Magazine Feature / People

NYT editor not worried about the future of newspapers

Andrew Rosenthal (BA ’78), editorial page editor of The New York Times, told a room of about 25 media, film and journalism students that the future of newspapers is not online.

Rosenthal said newspapers will eventually be replaced, but until someone develops something as useful as the paper — where people can flip through and serendipitously find news — the newspaper will still thrive.

“All the money we make is off newspapers,” he said. “That’s where the money is.”

When asked by a student if he was worried about the future of newspapers, he responded, “I’m not worried about the future of mine.” 

Rosenthal graduated from DU in 1978 with a degree in history and returned to speak at DU’s Alumni Symposium Oct. 1. Prior to the event, he spoke to students in the Department of Media, Film and Journalism.

“I loved it,” said Cory Lamz, a sophomore journalism and digital media major from Colorado Springs, Colo. “It was very insightful to hear about the future of journalism.”

Lamz, editor of the DU student newspaper, The Clarion, hopes print journalism is still an option when he graduates, but he’s embracing social media just in case.

“I’m a ‘Twitteraholic,’” he said.

Rosenthal poked fun at the idea of social media, commenting that newspapers have always been social — just look to the wedding announcements, for example.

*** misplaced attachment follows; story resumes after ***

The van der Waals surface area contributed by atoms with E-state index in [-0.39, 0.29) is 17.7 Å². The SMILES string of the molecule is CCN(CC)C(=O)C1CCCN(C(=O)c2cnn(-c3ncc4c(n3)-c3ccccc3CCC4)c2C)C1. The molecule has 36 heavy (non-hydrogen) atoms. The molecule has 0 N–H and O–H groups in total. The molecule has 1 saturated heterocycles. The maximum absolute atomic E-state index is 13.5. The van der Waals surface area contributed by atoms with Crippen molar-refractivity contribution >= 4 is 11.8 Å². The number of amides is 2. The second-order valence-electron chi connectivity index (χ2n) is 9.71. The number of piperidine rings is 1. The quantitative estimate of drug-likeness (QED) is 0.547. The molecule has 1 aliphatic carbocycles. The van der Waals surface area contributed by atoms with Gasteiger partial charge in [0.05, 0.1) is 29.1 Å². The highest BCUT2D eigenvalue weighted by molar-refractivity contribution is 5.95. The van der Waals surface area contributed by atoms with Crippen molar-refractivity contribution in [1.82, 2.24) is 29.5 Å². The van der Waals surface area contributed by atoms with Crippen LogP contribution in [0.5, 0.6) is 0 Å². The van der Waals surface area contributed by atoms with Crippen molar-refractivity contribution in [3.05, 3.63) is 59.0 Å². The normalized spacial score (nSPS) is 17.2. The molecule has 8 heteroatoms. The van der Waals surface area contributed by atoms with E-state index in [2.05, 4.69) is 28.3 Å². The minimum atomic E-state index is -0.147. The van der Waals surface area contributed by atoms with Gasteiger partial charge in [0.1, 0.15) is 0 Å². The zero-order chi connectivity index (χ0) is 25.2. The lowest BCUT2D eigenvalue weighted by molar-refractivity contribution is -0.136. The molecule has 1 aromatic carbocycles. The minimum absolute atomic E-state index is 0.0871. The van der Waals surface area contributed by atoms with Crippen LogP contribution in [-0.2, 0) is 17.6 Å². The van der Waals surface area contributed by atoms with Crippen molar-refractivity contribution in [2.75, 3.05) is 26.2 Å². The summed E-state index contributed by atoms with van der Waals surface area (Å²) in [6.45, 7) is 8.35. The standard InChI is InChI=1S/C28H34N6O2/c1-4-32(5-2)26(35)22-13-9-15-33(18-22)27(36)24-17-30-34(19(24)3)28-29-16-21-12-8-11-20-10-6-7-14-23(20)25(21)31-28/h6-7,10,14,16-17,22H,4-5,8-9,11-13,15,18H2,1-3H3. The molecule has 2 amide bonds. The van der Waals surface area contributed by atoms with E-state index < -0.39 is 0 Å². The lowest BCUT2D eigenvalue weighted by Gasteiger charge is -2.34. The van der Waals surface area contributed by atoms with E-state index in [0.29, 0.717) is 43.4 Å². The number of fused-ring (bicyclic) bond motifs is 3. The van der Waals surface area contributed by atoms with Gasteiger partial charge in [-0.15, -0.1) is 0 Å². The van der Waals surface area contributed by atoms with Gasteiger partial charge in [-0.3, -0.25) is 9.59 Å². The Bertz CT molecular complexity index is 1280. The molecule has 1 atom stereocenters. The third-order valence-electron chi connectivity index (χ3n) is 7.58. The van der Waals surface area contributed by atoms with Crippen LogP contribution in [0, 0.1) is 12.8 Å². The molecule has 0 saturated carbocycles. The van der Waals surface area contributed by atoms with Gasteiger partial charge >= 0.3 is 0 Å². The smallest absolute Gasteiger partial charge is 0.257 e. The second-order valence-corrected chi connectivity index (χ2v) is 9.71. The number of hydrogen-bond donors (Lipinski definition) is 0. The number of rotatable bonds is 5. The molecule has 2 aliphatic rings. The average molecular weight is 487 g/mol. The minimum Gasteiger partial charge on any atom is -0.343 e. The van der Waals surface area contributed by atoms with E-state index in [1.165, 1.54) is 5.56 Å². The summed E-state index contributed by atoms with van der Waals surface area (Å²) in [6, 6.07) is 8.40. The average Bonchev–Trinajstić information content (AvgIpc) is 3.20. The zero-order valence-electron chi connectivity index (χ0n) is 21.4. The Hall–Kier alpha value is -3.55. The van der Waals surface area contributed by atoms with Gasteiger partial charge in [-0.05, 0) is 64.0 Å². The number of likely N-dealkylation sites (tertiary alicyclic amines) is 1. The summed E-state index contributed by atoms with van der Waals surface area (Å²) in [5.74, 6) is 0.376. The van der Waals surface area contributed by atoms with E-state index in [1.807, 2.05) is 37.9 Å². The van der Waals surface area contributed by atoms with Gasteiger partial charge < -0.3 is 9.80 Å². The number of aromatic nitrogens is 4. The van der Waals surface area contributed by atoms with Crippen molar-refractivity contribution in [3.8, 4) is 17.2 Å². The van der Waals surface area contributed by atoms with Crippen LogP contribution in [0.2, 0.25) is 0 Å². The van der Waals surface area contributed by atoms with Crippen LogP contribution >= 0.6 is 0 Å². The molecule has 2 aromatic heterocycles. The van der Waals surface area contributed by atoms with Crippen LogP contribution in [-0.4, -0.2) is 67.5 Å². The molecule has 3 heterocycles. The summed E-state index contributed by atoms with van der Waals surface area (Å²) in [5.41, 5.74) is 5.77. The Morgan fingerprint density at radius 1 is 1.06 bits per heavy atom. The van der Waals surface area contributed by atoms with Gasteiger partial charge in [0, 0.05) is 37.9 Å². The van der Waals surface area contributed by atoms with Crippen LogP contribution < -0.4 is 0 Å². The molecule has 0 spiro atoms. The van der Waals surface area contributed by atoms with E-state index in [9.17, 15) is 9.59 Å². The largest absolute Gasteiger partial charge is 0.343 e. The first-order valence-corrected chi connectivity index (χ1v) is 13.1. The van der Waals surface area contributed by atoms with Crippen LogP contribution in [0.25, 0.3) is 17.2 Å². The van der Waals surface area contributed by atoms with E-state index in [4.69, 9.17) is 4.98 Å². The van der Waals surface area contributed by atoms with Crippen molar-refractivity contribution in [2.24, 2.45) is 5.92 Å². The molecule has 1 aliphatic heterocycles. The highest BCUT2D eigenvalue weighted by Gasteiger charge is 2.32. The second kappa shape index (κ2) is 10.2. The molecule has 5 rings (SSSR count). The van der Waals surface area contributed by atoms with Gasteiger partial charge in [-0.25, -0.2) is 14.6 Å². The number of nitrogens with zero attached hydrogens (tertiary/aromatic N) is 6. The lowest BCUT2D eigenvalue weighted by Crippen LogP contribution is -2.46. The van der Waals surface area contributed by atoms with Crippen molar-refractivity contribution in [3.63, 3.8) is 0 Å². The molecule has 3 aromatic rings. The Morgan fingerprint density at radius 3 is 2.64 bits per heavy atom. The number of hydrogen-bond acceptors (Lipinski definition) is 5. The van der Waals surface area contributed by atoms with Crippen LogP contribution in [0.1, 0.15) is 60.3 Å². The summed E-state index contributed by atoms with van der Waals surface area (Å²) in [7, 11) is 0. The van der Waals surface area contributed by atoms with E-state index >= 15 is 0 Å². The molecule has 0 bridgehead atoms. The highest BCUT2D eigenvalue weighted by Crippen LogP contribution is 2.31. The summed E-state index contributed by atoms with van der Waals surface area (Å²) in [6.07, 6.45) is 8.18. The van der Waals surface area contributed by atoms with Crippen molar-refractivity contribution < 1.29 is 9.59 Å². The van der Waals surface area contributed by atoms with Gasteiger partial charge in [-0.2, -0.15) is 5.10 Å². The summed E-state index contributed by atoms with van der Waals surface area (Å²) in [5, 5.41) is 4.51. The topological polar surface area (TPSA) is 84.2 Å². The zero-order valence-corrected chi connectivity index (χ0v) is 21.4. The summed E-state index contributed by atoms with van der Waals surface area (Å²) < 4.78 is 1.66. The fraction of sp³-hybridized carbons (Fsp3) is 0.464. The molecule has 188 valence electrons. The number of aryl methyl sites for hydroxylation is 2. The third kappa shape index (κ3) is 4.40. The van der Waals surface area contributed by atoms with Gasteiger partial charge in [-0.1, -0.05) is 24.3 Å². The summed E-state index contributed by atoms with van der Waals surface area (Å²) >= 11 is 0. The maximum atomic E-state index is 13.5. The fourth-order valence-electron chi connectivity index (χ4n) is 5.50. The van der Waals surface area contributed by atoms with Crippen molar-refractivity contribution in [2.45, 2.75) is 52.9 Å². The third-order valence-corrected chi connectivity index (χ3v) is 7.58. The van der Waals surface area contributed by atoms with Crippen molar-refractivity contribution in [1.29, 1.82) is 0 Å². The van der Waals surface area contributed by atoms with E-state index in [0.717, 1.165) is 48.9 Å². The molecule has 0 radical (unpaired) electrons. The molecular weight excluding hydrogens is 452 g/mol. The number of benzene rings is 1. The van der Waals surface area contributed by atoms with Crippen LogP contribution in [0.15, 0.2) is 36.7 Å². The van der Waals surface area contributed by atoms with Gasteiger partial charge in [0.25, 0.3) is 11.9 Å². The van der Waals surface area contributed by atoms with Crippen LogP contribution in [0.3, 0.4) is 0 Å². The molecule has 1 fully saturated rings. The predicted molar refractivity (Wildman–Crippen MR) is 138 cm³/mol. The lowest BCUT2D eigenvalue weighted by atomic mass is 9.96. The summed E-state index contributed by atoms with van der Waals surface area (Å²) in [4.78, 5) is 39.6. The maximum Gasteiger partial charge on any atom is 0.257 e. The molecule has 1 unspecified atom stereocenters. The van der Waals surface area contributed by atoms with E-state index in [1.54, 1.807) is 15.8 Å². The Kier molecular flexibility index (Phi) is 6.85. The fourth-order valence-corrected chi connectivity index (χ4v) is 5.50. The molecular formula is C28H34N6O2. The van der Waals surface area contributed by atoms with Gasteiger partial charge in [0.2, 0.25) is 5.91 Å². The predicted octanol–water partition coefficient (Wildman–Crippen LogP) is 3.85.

He said that while the Times embraces social media by creating apps and using Facebook and Twitter, it is not generating readership.

“Most people go to the nytimes.com to read the Times,” he said. The biggest single producer of visits to the site is Google with 30 percent, he said, whereas social media only generates .36 of their readership.

Rosenthal said the Times is considering a metered model, where site visitors would pay when they reached a certain level of readership.

He said in his opinion, there should always have been a fee for news content.

“News organizations that try to generate revenue just on ads will only fail,” he said. 

One Comment

  1. Is Mr. Rosenthal really saying newspapers are not in danger? That the NYT is not taking on water at a fierce rate? Perhaps he should visit the business and finance departments of the NYT for some current realities. The truth is the NYT is in so much trouble they have had to go to Mexico for private high rate loans and readership is tanking. Recent surveys indicate the majority of folks get their news from cable rather than the networks or papers.
    It would seem Mr. Rosnthal is wearing the wrong kind of eyewear. Would he place his retirement funds in NYT stock?

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